Opus will continue beyond the trilogy of games already released. While Sigono’s space at Bitsummit was primarily dedicated to their published work, the team announced the next game in the series with Opus: Prism Peak at the start of this year. Notably, at least from the teaser trailer and screenshots released, the game is a distinct departure from what has come before. Removed from the darkness of space, our story takes place on a planet’s surface, focused on an all-new photography mechanic in a sunlit, flooded post-apocalypse.
It’s striking but uncharted territory for the franchise. Or is it? “It’s still sci-fi, I can say that it’s still sci-fi,” teases Chen. “What we were doing is, well, the first game is in space, and the second game brought us down to a planet. The third game is back in space again, so for this game we wanted to kind of bring it back down to a planet again.”
Still, specifics on this mystery planet are sparse, except for one piece of clarity Chen was all-too happy to provide: it’s not Earth. “Of course, this time we also introduced a camera mechanic, and it’s going to be a key point in the game,” he says. “Throughout the Opus series we think players come to our games because of the story, and it’s always been a heartfelt story. It’s going to be the same here, most importantly.” Chen adds that this time it’s “a little bit more contained”, but that they want to expand what they do between the characters and the environment around them.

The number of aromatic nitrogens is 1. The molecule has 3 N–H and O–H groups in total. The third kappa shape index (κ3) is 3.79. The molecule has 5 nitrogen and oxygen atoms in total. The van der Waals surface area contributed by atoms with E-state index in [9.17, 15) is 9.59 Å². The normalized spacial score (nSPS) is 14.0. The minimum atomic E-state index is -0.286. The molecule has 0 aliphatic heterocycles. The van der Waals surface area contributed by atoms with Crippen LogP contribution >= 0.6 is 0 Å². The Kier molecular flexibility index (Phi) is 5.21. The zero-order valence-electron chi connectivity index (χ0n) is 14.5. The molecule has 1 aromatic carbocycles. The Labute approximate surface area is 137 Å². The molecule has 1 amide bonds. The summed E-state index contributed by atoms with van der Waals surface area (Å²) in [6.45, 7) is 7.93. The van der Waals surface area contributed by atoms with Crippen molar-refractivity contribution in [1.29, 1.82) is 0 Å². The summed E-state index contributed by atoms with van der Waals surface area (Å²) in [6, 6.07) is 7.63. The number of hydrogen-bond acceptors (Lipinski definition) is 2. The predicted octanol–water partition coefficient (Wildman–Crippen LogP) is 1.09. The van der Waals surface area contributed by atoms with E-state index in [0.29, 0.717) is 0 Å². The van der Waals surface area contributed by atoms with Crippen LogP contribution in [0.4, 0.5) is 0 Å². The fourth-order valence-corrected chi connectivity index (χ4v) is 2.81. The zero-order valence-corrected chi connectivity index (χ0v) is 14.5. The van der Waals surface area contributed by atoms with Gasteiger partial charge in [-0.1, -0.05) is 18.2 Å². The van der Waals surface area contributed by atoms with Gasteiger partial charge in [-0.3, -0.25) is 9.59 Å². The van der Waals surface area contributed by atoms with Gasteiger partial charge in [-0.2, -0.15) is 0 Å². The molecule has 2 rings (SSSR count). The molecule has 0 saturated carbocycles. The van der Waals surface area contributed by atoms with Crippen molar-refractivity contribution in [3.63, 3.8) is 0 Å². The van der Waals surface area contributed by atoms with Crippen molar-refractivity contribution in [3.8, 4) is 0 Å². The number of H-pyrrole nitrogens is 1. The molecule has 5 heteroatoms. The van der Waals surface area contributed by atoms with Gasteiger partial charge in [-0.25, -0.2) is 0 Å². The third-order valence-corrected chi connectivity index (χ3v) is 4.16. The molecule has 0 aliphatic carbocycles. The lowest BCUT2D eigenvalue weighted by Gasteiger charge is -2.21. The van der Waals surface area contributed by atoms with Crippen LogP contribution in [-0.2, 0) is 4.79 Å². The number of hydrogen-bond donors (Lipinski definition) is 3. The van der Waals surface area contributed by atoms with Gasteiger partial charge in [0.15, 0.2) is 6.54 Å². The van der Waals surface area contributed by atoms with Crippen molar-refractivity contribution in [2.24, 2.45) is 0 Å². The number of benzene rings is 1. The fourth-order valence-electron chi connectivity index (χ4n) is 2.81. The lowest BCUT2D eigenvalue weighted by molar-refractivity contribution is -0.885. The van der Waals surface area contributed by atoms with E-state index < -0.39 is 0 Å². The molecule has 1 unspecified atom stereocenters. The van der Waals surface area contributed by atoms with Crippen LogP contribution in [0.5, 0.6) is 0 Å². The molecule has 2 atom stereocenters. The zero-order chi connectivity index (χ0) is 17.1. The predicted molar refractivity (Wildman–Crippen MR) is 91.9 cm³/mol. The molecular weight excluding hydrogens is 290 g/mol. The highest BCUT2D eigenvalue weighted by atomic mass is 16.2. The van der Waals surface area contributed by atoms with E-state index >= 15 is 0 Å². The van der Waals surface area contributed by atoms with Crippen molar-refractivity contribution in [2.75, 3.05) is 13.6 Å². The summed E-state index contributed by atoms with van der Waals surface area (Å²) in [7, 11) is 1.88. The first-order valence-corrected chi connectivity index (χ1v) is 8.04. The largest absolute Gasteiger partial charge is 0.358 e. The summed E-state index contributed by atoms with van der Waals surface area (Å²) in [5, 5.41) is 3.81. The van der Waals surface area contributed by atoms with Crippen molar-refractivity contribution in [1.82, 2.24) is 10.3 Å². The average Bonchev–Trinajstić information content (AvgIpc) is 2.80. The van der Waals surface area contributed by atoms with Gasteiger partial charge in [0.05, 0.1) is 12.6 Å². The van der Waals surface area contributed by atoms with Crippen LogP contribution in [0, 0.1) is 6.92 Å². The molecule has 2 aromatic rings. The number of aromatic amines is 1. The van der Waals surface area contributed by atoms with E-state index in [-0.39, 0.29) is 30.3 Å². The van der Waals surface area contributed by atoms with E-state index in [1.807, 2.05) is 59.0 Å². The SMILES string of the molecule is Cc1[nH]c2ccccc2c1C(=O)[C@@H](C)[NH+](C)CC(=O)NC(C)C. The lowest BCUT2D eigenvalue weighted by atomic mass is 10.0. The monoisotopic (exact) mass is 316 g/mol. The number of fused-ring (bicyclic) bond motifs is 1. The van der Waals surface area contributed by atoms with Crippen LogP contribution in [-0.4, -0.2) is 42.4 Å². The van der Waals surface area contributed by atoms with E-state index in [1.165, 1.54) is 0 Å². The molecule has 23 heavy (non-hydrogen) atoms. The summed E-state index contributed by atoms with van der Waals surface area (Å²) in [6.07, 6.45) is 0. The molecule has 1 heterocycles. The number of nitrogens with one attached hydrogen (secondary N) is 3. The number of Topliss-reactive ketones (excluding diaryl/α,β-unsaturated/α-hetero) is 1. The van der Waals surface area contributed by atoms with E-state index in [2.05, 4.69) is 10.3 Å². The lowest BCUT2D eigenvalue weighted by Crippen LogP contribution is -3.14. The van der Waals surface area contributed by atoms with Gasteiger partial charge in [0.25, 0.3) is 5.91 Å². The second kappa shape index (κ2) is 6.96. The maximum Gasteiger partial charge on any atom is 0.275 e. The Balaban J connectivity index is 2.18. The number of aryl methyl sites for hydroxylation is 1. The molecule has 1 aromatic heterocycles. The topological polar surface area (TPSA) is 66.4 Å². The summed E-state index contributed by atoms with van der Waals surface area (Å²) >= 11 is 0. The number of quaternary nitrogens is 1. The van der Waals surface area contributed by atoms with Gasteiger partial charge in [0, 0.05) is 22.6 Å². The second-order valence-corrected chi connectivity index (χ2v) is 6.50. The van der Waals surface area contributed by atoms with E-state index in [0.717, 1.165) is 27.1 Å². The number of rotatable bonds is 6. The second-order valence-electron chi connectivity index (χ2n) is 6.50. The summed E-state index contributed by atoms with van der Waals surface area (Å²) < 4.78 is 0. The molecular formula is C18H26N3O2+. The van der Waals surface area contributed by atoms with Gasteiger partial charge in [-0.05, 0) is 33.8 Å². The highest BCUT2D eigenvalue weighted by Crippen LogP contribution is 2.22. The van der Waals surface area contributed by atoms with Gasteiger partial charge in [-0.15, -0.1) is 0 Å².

It’s unlikely we’ll learn any more about the game anytime soon. That being said, what SIGONO have consistently delivered with all the Opus games is a moving story in a grand sci-fi setting. If Sigono keep their commitment to heartfelt storytelling, it’s likely this series will continue to touch audiences everywhere – no matter how long we wait for the next entry.